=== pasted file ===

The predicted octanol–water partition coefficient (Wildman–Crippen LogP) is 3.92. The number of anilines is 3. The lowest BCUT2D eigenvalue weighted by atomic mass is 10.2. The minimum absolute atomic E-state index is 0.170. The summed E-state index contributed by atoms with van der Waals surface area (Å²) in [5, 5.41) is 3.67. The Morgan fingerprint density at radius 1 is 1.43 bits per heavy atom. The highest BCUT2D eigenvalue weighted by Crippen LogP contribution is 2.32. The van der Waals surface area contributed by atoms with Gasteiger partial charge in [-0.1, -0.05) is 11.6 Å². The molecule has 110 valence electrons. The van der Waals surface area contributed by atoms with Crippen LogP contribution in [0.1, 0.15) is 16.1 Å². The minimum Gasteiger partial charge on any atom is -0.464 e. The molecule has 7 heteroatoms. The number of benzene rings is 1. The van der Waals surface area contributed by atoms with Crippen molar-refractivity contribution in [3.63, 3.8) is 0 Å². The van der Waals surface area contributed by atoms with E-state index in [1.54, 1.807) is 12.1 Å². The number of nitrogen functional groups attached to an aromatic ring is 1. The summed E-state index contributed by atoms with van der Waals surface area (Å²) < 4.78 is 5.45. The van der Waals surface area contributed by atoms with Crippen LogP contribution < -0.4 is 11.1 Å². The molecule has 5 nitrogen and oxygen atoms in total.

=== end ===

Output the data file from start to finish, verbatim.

The predicted octanol–water partition coefficient (Wildman–Crippen LogP) is 3.92. The number of anilines is 3. The lowest BCUT2D eigenvalue weighted by atomic mass is 10.2. The minimum absolute atomic E-state index is 0.170. The summed E-state index contributed by atoms with van der Waals surface area (Å²) in [5, 5.41) is 3.67. The Morgan fingerprint density at radius 1 is 1.43 bits per heavy atom. The highest BCUT2D eigenvalue weighted by Crippen LogP contribution is 2.32. The van der Waals surface area contributed by atoms with Gasteiger partial charge in [-0.1, -0.05) is 11.6 Å². The molecule has 110 valence electrons. The van der Waals surface area contributed by atoms with Crippen LogP contribution in [0.1, 0.15) is 16.1 Å². The minimum Gasteiger partial charge on any atom is -0.464 e. The molecule has 7 heteroatoms. The number of benzene rings is 1. The van der Waals surface area contributed by atoms with Crippen molar-refractivity contribution in [3.63, 3.8) is 0 Å². The van der Waals surface area contributed by atoms with E-state index in [1.54, 1.807) is 12.1 Å². The number of nitrogen functional groups attached to an aromatic ring is 1. The summed E-state index contributed by atoms with van der Waals surface area (Å²) < 4.78 is 5.45. The van der Waals surface area contributed by atoms with Crippen LogP contribution < -0.4 is 11.1 Å². The molecule has 5 nitrogen and oxygen atoms in total.